European Review – A Sweet Film on Love with the big L!
If you watch Julian Karikalan’s 'Love and Love Only' only as a fairy tale ode to love, you can enjoy it pretty much. However, in order to fully enjoy this cinematic sweet, you need to watch it as an ode to love for the cinema as well.
Completely independent and self-funded, with a small, but obviously devoted crew, this film has given very good results visible on the screen. By accepting the financial circumstances, the director makes very realistic and rational decisions and decides to focus on the creative circumstances of his film. The crew maybe didn’t have the latest technology to produce their film, but by the way they have delivered it, we can feel free to conclude the technology along with the budget is not the most important thing for producing a good film idea.
So, what kind of magic does Julian Karikalan use? First of all, he obviously finds the most sincere inspiration his own experience, introducing us to a multicultural, or maybe more precisely, a cross-cultural film milieu. The protagonists, who came from India to Australia, hold a good grip on our attention thanks to the vibrancy of their lives and stories. They came from the East to the West, from the world they have known since they were kids to an entirely different and new world. The immigration element of the story is already dramatic in and of itself, bringing the variety of opportunities to create the cinematic conflicts. To spice things up, the author blends the motif of cultural differences with always troublesome and interesting motif of love, imposing the question does love work the same in the East and the West? The story is enriched by social elements, as Kris (Krishna) – the protagonist, and Stacey – his coworker and love interest, come from a different family and social background. Their relationship revolves around numerous questions, all of them emerging from their descent and social statuses. But things are not black and white here – Kris, although born very rich, has to learn how to make money on his own by doing jobs he is at first repelled by; Stacey, although in a difficult financial situation, always rejected by the ones who were supposed to love her, has to learn she deserves a chance for a better life and education. In such constellation, love is what brings them to the catharsis and the most important cognitions. Things are not easy for them, but as we get highly attached to their story, we are full of hope throughout the entire film.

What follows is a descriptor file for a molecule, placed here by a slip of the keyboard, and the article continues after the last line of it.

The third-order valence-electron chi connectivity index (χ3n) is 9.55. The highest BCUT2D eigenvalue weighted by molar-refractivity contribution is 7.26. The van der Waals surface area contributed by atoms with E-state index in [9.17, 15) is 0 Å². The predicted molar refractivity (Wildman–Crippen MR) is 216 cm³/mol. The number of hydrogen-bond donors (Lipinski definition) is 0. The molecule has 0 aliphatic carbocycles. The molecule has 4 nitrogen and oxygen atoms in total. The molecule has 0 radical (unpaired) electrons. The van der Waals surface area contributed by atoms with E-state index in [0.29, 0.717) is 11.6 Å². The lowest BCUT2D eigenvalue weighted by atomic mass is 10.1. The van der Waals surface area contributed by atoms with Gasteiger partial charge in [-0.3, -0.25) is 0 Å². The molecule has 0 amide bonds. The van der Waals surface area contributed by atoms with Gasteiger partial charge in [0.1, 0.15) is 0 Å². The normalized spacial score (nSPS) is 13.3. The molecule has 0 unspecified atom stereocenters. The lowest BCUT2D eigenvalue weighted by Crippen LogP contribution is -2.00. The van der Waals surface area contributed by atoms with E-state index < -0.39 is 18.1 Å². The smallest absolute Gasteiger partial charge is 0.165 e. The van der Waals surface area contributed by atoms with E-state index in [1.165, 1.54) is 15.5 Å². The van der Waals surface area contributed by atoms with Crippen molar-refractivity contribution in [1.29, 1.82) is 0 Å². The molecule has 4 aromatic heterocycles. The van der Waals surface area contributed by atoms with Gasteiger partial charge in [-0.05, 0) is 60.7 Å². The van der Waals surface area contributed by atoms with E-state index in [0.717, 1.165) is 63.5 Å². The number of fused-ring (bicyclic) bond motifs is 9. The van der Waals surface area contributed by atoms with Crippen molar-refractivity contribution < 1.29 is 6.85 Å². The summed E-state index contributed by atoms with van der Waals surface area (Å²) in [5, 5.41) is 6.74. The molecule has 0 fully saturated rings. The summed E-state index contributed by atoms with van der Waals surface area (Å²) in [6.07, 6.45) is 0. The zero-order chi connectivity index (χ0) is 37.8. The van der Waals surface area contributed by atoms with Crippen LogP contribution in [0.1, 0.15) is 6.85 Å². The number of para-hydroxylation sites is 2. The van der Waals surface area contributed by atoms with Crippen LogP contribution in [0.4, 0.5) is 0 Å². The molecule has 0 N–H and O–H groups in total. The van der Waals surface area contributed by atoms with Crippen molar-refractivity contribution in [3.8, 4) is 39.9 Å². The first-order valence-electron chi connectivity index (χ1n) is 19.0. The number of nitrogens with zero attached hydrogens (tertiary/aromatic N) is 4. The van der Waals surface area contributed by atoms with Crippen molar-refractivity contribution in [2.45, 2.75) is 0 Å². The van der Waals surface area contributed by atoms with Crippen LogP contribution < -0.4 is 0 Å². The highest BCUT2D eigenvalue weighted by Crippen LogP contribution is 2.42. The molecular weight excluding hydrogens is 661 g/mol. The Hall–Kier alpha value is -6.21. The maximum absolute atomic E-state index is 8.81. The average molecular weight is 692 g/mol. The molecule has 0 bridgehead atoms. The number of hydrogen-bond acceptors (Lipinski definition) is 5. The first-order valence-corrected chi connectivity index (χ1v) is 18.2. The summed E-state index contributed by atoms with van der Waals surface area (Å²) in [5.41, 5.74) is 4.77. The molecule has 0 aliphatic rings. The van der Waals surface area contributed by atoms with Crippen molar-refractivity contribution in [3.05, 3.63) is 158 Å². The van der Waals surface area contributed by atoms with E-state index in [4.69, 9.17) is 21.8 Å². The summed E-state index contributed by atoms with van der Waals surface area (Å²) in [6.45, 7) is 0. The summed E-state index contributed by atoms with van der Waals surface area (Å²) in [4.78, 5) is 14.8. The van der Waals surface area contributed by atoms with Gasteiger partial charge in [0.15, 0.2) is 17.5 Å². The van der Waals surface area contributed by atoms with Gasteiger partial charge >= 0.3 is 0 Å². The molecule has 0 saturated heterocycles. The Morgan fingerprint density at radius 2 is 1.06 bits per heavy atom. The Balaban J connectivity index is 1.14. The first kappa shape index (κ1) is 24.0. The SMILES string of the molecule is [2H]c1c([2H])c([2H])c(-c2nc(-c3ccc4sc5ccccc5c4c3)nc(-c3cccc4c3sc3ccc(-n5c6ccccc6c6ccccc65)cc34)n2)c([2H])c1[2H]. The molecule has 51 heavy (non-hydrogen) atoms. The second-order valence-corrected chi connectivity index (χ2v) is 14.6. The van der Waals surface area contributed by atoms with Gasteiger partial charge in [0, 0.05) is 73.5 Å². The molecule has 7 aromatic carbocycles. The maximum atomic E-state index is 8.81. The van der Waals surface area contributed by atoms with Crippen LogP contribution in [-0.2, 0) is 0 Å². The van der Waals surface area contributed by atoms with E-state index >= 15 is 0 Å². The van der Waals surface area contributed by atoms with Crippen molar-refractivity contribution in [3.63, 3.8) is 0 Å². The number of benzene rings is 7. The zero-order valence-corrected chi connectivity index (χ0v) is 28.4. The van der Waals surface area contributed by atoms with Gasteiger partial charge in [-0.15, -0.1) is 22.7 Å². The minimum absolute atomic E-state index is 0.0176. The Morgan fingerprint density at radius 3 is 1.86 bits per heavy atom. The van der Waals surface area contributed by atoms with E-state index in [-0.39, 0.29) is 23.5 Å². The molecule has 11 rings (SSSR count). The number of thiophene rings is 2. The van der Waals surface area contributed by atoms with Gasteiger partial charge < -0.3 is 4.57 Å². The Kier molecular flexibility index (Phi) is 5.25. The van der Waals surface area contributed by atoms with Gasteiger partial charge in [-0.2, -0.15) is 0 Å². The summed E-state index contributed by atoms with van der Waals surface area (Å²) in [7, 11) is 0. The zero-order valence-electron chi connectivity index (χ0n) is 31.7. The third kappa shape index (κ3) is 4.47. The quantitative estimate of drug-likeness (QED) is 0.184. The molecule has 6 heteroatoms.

Obviously, Julian Karikalan has used all the potential of the story to depict the best and the worst what can happen between the people of different cultures and social backgrounds. What impresses even more than the story itself is the way the story is told. Although at the beginning the audience might feel like they are watching a regular linear narrative, they soon understand how the script is actually not burdened by the script rules of the mainstream cinema. The screenplay seems more like an excerpt from a real life than as a fabricated, fictional story. In this context, Karikalan treats the audience’s curiosity with a lot of respect, allowing them to get a deep insight into the details of the protagonists’ lives. Together with the protagonists, we can explore other protagonists’ past or dreams regarding their future. We can stay in front of the screen as the guests of their everyday lives and we can go through the catharsis along with them, understanding the messages they have for us. This feeling of a realistic atmosphere which dares to show life as it is might be the boldest trait of Karikalan’s narrative style.